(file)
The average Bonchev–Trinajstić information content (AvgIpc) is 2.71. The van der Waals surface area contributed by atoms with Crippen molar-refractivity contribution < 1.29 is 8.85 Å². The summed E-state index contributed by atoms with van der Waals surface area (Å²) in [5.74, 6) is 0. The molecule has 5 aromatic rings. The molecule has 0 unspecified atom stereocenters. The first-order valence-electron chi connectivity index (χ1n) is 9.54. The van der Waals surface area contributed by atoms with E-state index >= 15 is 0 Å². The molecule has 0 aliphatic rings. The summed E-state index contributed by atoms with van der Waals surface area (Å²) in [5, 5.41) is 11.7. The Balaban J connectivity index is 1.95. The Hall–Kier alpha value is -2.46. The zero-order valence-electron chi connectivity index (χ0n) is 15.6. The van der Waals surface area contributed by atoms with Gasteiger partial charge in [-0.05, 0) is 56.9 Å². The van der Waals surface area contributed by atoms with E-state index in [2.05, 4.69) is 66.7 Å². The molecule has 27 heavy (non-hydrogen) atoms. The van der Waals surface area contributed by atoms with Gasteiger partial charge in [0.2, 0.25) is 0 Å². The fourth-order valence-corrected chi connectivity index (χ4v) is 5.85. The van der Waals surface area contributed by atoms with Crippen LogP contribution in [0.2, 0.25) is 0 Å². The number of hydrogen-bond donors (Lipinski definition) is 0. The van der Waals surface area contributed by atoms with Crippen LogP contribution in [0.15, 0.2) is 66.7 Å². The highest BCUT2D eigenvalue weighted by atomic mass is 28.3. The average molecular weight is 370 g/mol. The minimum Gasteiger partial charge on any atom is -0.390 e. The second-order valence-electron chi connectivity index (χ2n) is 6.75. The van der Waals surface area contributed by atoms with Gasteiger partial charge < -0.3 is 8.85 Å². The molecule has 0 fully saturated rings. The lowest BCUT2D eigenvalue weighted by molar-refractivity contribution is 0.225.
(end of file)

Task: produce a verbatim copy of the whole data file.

The average Bonchev–Trinajstić information content (AvgIpc) is 2.71. The van der Waals surface area contributed by atoms with Crippen molar-refractivity contribution < 1.29 is 8.85 Å². The summed E-state index contributed by atoms with van der Waals surface area (Å²) in [5.74, 6) is 0. The molecule has 5 aromatic rings. The molecule has 0 unspecified atom stereocenters. The first-order valence-electron chi connectivity index (χ1n) is 9.54. The van der Waals surface area contributed by atoms with E-state index >= 15 is 0 Å². The molecule has 0 aliphatic rings. The summed E-state index contributed by atoms with van der Waals surface area (Å²) in [5, 5.41) is 11.7. The Balaban J connectivity index is 1.95. The Hall–Kier alpha value is -2.46. The zero-order valence-electron chi connectivity index (χ0n) is 15.6. The van der Waals surface area contributed by atoms with Gasteiger partial charge in [-0.05, 0) is 56.9 Å². The van der Waals surface area contributed by atoms with E-state index in [2.05, 4.69) is 66.7 Å². The molecule has 27 heavy (non-hydrogen) atoms. The van der Waals surface area contributed by atoms with Gasteiger partial charge in [0.2, 0.25) is 0 Å². The fourth-order valence-corrected chi connectivity index (χ4v) is 5.85. The van der Waals surface area contributed by atoms with Crippen LogP contribution in [0.2, 0.25) is 0 Å². The number of hydrogen-bond donors (Lipinski definition) is 0. The van der Waals surface area contributed by atoms with Crippen LogP contribution in [0.15, 0.2) is 66.7 Å². The highest BCUT2D eigenvalue weighted by atomic mass is 28.3. The average molecular weight is 370 g/mol. The minimum Gasteiger partial charge on any atom is -0.390 e. The second-order valence-electron chi connectivity index (χ2n) is 6.75. The van der Waals surface area contributed by atoms with Gasteiger partial charge < -0.3 is 8.85 Å². The molecule has 0 fully saturated rings. The lowest BCUT2D eigenvalue weighted by molar-refractivity contribution is 0.225.